Lyman Wight Faction
(RLDS History of the Church 3:35–36)
The next movement that we shall mention was that under Lyman Wight, another member of the Quorum of the Twelve. Some have represented him as being a claimant for the position of President of the Church as the successor of Joseph Smith, but this is a mistake. He led a colony to Texas, which continued an organization until and after his death in 1858. He never represented this as the church, but only as a branch of the church. He claimed that he was assigned a mission to Texas by Joseph Smith, and that he was there to prosecute that mission; but claimed no other authority than that which he held by virtue of his ordination to the apostleship and as a member of the Quorum of the Twelve. He, like William Smith, maintained that “young Joseph” was the legal successor of his father by virtue of the law of lineage; and he further testified, as shown in his biography, that he was present and laid his hands, with President Smith, on the head of a “youth” who was blessed as the successor of Joseph Smith, and that it was then predicted that he was to occupy that office. (See this work, vol. 2, p. 789.)
Lyman Wight lived and died an honorable man, respected well by those who knew him best. The only thing that can be urged against his character is that about 1845 or 1846 he entered into the practice of polygamy, but we have seen no record of any teaching of his upon the subject.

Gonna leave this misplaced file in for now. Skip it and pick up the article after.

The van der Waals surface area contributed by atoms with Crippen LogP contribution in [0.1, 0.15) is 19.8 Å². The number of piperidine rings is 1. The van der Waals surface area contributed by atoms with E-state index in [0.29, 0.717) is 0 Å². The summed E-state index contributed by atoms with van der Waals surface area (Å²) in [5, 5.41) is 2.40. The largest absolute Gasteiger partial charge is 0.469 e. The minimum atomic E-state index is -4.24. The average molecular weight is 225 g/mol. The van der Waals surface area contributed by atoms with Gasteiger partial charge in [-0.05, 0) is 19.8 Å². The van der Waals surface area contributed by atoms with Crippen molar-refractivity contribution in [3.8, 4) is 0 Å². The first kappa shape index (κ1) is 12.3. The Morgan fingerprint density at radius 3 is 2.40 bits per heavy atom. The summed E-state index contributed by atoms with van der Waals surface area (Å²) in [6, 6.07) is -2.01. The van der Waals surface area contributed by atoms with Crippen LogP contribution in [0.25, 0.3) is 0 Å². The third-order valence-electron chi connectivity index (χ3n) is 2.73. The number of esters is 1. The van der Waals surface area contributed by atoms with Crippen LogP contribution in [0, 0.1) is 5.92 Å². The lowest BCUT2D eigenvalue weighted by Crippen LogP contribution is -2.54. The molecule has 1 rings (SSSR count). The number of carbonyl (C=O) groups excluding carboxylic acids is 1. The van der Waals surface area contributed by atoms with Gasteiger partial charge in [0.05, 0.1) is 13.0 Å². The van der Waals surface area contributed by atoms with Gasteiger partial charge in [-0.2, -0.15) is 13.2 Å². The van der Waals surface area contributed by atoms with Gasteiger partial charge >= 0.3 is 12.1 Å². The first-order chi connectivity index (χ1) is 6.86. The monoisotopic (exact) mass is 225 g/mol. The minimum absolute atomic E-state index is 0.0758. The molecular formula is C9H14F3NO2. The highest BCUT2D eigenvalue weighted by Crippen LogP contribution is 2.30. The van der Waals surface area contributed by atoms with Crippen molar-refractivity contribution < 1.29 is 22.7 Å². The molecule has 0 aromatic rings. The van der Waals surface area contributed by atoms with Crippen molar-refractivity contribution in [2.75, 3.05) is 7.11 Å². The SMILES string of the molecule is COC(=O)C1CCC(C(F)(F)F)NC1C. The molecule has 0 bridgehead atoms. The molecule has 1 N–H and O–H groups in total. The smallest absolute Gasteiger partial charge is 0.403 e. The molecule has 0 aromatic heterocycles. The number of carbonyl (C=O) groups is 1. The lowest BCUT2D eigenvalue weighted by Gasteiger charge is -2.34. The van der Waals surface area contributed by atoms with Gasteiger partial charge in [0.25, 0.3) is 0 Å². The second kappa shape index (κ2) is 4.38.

On the occasion of his death the Galveston News, then as now the leading paper of Texas, published the following:—
We believe we have omitted to notice the death of Mr. Lyman Wight, who for some thirteen years past has been the leader of a small and independent Mormon settlement in Texas. As far as we have been able to learn, these Mormons have proved themselves to be most excellent citizens of our State, and we are no doubt greatly indebted to the deceased leader for the orderly conduct, sobriety, industry, and enterprise of his colony. Mr. Wight first came to Texas in November, 1845, and has been with his colony on our extreme frontier ever since, moving still farther west as settlements formed around him, thus always being the pioneer of advancing civilization, affording protection against the Indians. He has been the first to settle five new counties, and prepare the way for others. He has at different times built three extensive saw and grist mills.
After the death of Elder Wight the people over whom he presided scattered. A large majority of them became identified with the Reorganization, a few united with the Utah Church, while some stand aloof from all parties.